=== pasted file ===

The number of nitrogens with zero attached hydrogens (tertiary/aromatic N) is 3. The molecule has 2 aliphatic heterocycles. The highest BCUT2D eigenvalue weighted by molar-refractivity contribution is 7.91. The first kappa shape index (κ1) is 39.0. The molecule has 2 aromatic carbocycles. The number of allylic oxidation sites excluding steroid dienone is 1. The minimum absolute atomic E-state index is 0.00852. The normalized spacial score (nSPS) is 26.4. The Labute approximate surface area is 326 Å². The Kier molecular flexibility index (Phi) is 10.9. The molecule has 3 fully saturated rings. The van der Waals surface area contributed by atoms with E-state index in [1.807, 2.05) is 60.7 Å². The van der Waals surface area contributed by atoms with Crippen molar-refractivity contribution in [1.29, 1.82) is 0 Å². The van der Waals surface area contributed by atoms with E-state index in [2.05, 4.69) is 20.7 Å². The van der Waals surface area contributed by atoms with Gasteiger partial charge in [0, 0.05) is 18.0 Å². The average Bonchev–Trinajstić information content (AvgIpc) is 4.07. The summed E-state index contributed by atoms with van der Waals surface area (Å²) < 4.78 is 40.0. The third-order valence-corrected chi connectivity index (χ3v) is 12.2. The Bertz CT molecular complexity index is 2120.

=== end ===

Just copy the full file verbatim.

The number of nitrogens with zero attached hydrogens (tertiary/aromatic N) is 3. The molecule has 2 aliphatic heterocycles. The highest BCUT2D eigenvalue weighted by molar-refractivity contribution is 7.91. The first kappa shape index (κ1) is 39.0. The molecule has 2 aromatic carbocycles. The number of allylic oxidation sites excluding steroid dienone is 1. The minimum absolute atomic E-state index is 0.00852. The normalized spacial score (nSPS) is 26.4. The Labute approximate surface area is 326 Å². The Kier molecular flexibility index (Phi) is 10.9. The molecule has 3 fully saturated rings. The van der Waals surface area contributed by atoms with E-state index in [1.807, 2.05) is 60.7 Å². The van der Waals surface area contributed by atoms with Crippen molar-refractivity contribution in [1.29, 1.82) is 0 Å². The van der Waals surface area contributed by atoms with E-state index in [2.05, 4.69) is 20.7 Å². The van der Waals surface area contributed by atoms with Gasteiger partial charge in [0, 0.05) is 18.0 Å². The average Bonchev–Trinajstić information content (AvgIpc) is 4.07. The summed E-state index contributed by atoms with van der Waals surface area (Å²) < 4.78 is 40.0. The third-order valence-corrected chi connectivity index (χ3v) is 12.2. The Bertz CT molecular complexity index is 2120.